The Film Page

Film (and video) are in my opinion the most exciting artistic medium being created in the world today. Film inherently combines the theatre, music, painting and still photography into one fabric. This combination of the different characteristics requires a film maker to become simultaneously, the photographer, the painter, the choreographer, the composer and perhaps most importantly the director.

What I like to call the magic in film making is the ability to sew these different artistic mediums into a realistic encompassing experience. One that leaves no room for doubt as to the authenticity of the fictitious events portrayed, and compels the audience to accept the idea or point it is trying to convey.

What I will try to do on this page is explain a little bit about how the few films I had the fortune of participating in were made, while interleaving information about some of my favourite movies, and some (and I emphasize - only some) of the more important films in the history of cinema.

Cinematic Language

During the three years of studying film in high-school, we quickly grew to understand that film is nothing other than a language. Just like any other language it has a set of rules (albeit a not completely drafted out and very flexible set of rules), certain grammar, a vocabulary all its own, and most importantly - that it was meant to be used, like language, in the conveying and communicating of feelings, opinions, and factual matters of life.

This point of view inclines one to accept several other points:

  • One, that all film, both mainstream and off the wall, both "good" and "bad", are on the very basic level equivalent. We might tend to more easily understand the "dialect" of hollywood pictures, but that is usually because that is the "dialect" were are most used to hearing. This also means that even the "worst" film might have certain value as a linguistic exercise.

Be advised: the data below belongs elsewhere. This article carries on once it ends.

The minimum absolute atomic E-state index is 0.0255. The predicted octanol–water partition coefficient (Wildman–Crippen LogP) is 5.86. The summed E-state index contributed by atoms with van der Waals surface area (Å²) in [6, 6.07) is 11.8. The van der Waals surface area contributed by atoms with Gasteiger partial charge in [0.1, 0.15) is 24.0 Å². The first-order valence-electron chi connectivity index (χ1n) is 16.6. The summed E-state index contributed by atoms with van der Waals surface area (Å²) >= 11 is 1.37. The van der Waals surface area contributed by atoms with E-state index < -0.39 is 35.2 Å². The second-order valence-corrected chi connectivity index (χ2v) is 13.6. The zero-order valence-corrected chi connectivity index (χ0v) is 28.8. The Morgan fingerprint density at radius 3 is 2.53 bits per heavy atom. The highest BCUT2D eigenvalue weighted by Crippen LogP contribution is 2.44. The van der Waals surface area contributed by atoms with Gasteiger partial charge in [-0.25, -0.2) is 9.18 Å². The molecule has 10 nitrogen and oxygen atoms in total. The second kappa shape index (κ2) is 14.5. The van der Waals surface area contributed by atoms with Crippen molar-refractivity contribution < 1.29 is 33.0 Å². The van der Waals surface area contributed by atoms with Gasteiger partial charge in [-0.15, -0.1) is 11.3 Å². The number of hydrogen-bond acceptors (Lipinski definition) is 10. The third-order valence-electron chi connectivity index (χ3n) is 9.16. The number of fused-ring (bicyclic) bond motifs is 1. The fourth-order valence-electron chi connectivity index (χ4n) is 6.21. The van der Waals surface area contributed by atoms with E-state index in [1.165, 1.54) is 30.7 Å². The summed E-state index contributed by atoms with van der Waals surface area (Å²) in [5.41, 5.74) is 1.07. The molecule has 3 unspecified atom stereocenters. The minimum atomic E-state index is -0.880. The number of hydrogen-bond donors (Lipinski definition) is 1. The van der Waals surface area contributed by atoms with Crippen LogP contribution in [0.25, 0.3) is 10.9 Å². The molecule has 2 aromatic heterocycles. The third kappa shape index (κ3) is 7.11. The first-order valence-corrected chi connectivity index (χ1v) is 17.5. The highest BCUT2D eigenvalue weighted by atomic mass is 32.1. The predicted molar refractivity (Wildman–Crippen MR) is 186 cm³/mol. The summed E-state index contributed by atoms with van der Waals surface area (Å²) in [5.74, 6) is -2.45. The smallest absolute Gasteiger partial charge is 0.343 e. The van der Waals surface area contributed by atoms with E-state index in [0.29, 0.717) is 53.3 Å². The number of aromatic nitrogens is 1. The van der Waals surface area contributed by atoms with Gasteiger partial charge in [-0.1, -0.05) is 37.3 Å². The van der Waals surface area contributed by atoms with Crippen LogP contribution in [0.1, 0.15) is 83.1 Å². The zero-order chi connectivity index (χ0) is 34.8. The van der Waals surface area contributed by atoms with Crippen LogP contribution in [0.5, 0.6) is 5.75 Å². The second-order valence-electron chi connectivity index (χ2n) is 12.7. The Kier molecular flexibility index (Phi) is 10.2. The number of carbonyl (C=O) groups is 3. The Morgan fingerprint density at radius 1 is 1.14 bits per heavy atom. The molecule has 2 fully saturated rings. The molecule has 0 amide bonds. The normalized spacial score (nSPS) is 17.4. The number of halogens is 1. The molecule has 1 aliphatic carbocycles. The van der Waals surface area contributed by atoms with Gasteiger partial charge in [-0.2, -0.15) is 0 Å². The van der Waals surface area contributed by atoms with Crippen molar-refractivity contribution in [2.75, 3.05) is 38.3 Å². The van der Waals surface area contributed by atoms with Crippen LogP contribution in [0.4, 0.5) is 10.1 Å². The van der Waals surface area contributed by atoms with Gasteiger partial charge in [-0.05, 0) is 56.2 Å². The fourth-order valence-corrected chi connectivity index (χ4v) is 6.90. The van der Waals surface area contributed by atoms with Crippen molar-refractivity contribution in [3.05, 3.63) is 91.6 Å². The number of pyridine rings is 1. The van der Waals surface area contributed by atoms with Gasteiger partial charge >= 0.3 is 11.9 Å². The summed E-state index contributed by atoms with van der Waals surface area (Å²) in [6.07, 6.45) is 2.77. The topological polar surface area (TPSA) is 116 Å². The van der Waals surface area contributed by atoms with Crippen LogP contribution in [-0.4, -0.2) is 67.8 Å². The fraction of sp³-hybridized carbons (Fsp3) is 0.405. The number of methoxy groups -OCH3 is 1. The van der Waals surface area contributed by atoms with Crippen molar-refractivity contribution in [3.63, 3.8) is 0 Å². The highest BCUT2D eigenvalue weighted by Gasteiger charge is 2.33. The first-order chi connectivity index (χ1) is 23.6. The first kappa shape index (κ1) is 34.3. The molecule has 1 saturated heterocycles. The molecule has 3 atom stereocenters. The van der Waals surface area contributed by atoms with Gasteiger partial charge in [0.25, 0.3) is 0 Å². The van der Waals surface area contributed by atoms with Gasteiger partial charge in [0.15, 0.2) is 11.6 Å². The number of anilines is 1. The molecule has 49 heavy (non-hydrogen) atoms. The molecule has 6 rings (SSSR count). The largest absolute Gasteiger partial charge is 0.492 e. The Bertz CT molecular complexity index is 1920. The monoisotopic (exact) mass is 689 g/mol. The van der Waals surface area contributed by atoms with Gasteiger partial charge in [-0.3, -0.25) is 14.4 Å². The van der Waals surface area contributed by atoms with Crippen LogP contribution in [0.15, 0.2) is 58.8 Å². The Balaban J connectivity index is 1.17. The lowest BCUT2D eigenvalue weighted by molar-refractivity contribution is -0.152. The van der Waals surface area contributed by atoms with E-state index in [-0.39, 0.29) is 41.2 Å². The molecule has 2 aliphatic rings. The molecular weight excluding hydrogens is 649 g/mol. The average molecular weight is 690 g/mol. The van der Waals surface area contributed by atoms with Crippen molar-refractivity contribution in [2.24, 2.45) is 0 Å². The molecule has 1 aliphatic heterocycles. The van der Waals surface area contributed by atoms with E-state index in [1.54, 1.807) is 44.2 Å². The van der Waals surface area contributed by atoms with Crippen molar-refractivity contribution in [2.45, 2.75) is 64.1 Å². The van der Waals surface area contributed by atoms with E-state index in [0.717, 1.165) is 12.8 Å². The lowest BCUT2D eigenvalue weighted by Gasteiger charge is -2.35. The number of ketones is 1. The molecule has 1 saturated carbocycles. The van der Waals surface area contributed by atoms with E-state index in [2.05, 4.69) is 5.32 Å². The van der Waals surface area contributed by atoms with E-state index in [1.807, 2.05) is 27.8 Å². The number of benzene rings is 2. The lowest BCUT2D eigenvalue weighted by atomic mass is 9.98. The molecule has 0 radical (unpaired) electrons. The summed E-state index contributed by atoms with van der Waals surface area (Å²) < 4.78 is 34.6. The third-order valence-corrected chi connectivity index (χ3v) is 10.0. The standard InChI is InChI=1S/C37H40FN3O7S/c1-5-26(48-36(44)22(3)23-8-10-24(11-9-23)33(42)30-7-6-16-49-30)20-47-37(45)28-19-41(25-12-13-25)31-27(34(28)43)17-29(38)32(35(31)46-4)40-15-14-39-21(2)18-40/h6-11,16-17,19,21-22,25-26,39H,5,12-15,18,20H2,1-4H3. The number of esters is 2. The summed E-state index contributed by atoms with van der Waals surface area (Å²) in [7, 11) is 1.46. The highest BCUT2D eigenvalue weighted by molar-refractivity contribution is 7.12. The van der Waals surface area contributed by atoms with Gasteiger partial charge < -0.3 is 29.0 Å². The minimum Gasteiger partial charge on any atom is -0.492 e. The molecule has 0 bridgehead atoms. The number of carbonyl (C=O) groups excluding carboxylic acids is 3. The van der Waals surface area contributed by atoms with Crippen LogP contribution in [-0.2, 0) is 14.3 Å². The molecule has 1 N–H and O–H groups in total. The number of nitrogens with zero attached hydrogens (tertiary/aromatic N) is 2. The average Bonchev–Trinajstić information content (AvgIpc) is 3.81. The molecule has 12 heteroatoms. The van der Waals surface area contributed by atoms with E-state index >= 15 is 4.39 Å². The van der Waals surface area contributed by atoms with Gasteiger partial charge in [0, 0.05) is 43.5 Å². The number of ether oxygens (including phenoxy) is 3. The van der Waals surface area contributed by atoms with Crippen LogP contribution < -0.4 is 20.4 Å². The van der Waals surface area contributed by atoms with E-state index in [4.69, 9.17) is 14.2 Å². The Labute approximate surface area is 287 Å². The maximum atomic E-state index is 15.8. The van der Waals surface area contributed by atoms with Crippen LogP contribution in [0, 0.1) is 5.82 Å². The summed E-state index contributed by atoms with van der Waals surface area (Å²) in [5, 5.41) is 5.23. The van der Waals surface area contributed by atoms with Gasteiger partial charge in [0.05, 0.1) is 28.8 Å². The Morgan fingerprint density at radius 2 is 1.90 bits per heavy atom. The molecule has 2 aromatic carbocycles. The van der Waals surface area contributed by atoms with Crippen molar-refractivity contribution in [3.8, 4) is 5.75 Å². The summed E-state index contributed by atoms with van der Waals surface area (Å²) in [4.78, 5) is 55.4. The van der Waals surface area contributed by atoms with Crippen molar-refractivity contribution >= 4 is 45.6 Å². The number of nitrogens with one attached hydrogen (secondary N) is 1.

• Two, a film maker must fully understand what he is trying to say when setting off to create a film - not knowing what you want to say is OK if you're experimenting and learning, but don't expect people to listen.
  • Three, we have way to few dictionaries for film language.

What this also means is that the face value script, is only the first step in making a film. Photography, lighting, design and sound, can contribute immensely to the idea the film is trying to portray. Without the help of the cinematic elements, the film is either very obvious and uninteresting, or without a point to make. This might work sometimes, but is mostly just annoying.

Most films can be divided into four creation phases and comprise five separate but interacting artistic elements. In a good film one finds a combination of these artistic elements, brought into interaction during the different creation phases of the film to endow the film with a deeper meaning or to strengthen the ideas the films director has expressed in the script.

Creation Phases
These are the stages that bring a film from idea to existence
Artistic Elements
These are the words of the cinematic language
From the idea to the script Mise en Scene
From the script to the storyboard Acting and Directing
On the set Photography and Lighting
Mayhem (also known as post production) Sound and Music
- Editing

Standing true to Murphy's Law no film ever progresses through these exact stages. For sanity's sake, it's nice to think there's some order though, so there you have it.

Also - Take a look at this great site about Film Production.

Music Headpage Literature Headpage Thoughts Headpage Sandy Pit

I guess this is the place to put the link to the most amazing film site on the web - the IMDb Logo IMDb for short

This page last modified on - Friday, August 14, 1998.